"We had uncovered a secret about the sun that demanded maturity, awe, respect."
Prism in window. Photo: Andrea Schaffer/Creative Commons via Flickr
By Denise Bossert
I remember the day I discovered the joy of playing with a prism and the power generated by a magnifying glass. I was sitting on the windowsill of our fifth grade classroom and chatting with friends. We were looking at Mrs. Grace’s plants and goofing around with the magnifying glasses and prisms.
I was fascinated by the rainbows appearing on our notebook paper when we held a prism just so between our fingers and thumb. What an amazing thing, this ray of sunlight! I studied the spectrum, trying to figure out just where one color ended and another began.
A friend was playing with the magnifying glass. She was fascinated by the pinpoint of bright light that she could generate by steadily holding the magnifying glass in one position and letting the sunlight pass through the glass. As we watched and laughed at the wonders of science, her paper began to smoke, and the little spot of bright light turned brown. The paper was on fire.
There was one collective intake of breath, and then everyone was silent. We had heard about that sort of thing happening, and now we had witnessed it for ourselves.
If you’ve ever played with rays of sunlight, you understand how our lives can be a prism in the hand of God. Our works become a rainbow of colors for all to see. Beautiful. Drawing the eyes of others toward God, causing their souls to marvel and wonder.
Our souls can be a magnifying glass in the hand of God. We lift our hearts up, and Jesus Christ is magnified. Everyone in proximity holds his breath in wonder, in awe. Miracles happen. Lives are set ablaze.
The divine light reveals our unique gifts, like the colors in the rainbow. The divine light reveals God himself. Power. Majesty. The consuming fire of God.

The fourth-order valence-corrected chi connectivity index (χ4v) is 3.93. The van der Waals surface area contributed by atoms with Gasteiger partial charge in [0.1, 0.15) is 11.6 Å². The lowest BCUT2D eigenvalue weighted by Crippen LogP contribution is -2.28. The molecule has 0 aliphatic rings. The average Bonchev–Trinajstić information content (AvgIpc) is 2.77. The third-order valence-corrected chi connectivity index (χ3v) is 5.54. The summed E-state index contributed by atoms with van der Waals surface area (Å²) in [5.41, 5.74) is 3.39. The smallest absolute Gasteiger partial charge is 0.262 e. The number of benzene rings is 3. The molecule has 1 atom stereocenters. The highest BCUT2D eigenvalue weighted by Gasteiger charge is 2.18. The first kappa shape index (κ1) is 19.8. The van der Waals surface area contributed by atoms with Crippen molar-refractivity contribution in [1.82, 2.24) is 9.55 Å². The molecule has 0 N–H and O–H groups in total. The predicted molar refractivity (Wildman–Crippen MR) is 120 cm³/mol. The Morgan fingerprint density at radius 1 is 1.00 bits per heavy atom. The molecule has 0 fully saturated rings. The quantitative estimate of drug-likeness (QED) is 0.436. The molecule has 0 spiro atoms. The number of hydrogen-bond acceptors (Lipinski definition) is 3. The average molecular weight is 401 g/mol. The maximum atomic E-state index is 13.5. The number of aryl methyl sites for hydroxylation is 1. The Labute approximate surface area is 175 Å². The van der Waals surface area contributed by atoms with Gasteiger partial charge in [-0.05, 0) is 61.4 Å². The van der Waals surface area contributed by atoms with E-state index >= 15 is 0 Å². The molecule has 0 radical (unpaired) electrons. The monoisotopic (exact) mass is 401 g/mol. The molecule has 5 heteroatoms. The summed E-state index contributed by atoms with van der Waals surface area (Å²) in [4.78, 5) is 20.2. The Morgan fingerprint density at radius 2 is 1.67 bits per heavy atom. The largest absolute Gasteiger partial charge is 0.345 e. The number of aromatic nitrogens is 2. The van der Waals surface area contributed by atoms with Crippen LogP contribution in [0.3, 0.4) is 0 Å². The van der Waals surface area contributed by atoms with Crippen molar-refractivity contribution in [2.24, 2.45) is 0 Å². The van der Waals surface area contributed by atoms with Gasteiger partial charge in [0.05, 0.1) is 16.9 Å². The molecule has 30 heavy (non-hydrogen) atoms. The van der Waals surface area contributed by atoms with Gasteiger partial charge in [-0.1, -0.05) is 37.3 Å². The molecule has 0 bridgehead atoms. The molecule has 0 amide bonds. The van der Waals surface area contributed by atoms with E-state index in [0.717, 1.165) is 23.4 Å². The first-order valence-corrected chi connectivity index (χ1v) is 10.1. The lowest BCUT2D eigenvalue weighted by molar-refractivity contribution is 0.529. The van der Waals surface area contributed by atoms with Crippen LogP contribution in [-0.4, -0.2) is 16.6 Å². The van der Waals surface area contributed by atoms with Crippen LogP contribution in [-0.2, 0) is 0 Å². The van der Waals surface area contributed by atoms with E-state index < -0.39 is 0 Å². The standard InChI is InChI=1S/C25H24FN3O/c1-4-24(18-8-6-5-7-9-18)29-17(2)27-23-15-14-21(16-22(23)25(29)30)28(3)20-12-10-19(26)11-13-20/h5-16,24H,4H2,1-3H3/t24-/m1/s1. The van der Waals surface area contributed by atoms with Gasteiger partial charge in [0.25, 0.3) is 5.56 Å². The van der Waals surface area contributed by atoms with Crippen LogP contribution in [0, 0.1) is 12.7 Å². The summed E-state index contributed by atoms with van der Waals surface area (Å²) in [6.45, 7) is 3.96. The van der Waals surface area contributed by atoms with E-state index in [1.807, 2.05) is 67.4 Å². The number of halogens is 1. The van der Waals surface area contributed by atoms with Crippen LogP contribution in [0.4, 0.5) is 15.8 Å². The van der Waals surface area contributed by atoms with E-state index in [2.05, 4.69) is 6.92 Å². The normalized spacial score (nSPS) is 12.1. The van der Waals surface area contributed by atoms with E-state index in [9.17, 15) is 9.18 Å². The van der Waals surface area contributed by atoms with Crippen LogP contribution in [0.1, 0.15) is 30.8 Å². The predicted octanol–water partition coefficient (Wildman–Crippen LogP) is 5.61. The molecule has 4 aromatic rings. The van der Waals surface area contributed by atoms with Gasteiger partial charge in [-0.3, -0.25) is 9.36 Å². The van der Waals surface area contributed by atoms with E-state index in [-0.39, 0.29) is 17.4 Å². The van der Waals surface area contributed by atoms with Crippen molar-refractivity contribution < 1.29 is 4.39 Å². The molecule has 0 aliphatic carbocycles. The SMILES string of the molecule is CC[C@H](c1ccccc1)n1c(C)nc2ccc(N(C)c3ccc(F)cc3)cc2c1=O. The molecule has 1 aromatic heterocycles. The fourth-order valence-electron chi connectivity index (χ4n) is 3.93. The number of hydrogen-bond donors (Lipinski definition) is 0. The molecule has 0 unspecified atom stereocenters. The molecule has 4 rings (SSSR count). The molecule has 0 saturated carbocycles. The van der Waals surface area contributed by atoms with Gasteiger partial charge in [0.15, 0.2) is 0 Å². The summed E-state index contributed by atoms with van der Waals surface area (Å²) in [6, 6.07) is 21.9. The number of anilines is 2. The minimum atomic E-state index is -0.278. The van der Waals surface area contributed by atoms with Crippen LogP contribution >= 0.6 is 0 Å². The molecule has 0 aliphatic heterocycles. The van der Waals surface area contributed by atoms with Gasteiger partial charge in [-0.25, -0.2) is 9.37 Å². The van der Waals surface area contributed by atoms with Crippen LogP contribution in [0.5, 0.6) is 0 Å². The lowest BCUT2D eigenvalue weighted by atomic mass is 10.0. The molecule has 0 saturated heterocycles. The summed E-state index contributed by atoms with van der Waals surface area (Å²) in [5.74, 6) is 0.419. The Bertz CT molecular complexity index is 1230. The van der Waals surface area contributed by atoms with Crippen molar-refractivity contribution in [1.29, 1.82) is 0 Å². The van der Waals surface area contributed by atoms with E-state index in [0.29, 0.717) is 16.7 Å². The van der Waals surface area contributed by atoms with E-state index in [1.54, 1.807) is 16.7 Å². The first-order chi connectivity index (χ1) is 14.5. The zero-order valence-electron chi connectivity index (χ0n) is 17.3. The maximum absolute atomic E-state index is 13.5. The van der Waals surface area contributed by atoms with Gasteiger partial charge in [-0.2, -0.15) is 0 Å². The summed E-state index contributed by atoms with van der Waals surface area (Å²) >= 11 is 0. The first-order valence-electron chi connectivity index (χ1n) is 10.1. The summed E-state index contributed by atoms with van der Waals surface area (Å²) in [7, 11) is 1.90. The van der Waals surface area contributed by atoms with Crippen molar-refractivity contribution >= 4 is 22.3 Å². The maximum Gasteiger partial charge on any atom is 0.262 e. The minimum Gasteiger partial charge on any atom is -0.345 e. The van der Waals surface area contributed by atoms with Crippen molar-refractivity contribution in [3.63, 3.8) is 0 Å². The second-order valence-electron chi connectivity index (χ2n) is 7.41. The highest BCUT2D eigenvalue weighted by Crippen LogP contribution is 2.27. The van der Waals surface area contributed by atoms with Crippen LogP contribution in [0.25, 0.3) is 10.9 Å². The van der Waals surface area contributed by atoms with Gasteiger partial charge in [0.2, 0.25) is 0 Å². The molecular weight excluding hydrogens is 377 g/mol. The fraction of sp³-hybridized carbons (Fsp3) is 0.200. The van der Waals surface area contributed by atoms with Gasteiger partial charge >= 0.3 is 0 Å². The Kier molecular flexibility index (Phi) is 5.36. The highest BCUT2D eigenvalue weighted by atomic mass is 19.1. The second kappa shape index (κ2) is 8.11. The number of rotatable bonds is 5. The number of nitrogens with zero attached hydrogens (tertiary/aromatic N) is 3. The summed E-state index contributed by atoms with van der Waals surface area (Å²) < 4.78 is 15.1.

Miracles happen right here
That day, on a windowsill in a fifth-grade classroom, a group of children were stunned into silence for just a moment. We had been fascinated by the rainbows. But when we realized the power of the sun, and what we could do with a little magnifying glass, we made no sound at all. This was a power too great—something too important—to misuse.
We looked at each other with big eyes and open mouths. And we quietly put the magnifying glasses away in a box. We had uncovered a secret about the sun that demanded maturity, awe, respect.
When we opened our science books, we now understood as children who had experienced it personally. Hands-on education. The kind of learning that sticks around long after the test and the last day of class. The kind of learning that even the most apathetic student will abide. Yes, he will keep coming back to discover more.
And so it is in matters of faith. Let the little ones—the curious and the apathetic ones—gather around. Let them see the Son as he passes through your life, yielding the colors of love, joy, peace, patience, kindness, self-control.
Watch, as he displays his power in the middle of human suffering. Or sorrow. Or death. Miracles happen right here. And everyone is stunned. They cannot help but ponder it all. And they will not forget.
It’s Mrs. Grace’s classroom all over again.
St. Catherine of Siena once said we will set the world ablaze if we become what we were meant to become. And what is that? A magnifying glass in the hand of God. Come, let us magnify the Lord, together.
Posted April 4, 2014